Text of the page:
There is actually a refreshing forthrightness in the letter. Duncan clearly identifies issues critical to the current litigation, even if he misrepresents them in order to promote the tortured legal theory that represents his only hope of avoiding an adverse and embarrassing judgment by the Allegheny Court of Common Pleas—should it come to that—that would strip him of control of millions of dollars of diocesan assets and remove him from his comfortable quarters in the Oliver Building in downtown Pittsburgh.
In his first paragraph, Duncan uses the phrase “new Episcopal Church Diocese” to refer to the Diocese of Pittsburgh in The Episcopal Church. He goes on to use such phrases as “new diocese” 15 more times. (I beg your indulgence if my count is off by 1 or 2, but I think 15 is the correct number.) This usage and repetition is not an accident, nor is it an accident that one of his minions, the Rev. David Wilson, used the phrase in a recent letter to the editor of the Pittsburgh Post-Gazette. On the face of it, it is odd that a disgruntled faction of an organization could leave that organization and argue that what has been left behind is “new,” but that is what has happened in Pittsburgh. Duncan believes, of course, that the diocese had the right to vote to remove itself from The Episcopal Church—more on this below—requiring those who did not want to go along with the “realignment” to form a new group, i.e., diocese. Those who now lead the diocese do not share this view and do not admit that the vote had any organizational significance. They claim that, after the vote, individuals chose to leave the diocese. Individual leaders were asked personally, after the October 4 convention, whether or not they were still in the Episcopal Church diocese.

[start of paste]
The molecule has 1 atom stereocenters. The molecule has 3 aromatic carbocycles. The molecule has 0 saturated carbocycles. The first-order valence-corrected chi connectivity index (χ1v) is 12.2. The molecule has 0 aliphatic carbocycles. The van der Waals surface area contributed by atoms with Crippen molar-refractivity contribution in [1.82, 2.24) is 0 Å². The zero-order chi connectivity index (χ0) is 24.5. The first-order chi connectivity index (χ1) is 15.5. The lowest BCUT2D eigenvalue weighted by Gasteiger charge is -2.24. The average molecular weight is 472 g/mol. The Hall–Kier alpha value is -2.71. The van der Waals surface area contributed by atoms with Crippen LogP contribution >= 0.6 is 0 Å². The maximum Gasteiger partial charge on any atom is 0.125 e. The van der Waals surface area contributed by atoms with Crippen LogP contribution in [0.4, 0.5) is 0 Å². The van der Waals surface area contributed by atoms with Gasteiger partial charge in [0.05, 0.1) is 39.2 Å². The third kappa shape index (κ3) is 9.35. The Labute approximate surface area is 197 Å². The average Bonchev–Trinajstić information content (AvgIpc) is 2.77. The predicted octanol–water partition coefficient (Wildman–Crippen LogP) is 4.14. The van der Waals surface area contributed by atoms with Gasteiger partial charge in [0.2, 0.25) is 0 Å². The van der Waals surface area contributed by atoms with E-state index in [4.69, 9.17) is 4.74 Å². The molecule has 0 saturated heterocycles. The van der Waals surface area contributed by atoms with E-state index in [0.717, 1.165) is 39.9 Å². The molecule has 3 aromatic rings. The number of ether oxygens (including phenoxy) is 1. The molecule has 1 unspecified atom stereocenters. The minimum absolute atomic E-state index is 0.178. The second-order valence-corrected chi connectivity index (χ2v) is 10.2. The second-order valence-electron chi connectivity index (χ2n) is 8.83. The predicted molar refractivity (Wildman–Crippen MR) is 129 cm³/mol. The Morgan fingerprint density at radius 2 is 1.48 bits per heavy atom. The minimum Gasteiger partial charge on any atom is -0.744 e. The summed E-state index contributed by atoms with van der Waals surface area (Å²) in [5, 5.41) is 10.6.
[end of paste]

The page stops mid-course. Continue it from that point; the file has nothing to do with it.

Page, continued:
The October 2005 stipulation to which all parties in the Calvary litigation agreed, declares, in paragraph 1, that diocesan property is to stay with “the Episcopal Diocese of Pittsburgh of the Episcopal Church of the United States of America.” For the stipulation to work in Duncan's favor, his diocese must have controlled property and kept control of it. A “new” diocese obviously cannot be one with which property is “staying.” Duncan freely asserts in his letter: “There is only one way that Diocesan assets could ‘stay in the Episcopal Diocese of Pittsburgh of the Episcopal Church’, and that is if the ‘Episcopal Diocese of Pittsburgh of the Episcopal Church’ was a continuing entity, i.e., the Diocese’s realignment was invalid.”
This, of course, is exactly what Calvary Church, the diocese, and The Episcopal Church assert. I offered my own argument for the inability of a diocese to leave the church in “Unqualified Accession,” but others would reach the same conclusion by different (and, I suspect, more transparent) arguments. In any case, if The Episcopal Church asserts that a diocese cannot leave the church, as it now has in the Calvary litigation, the court will run afoul of the First Amendment should it hold otherwise.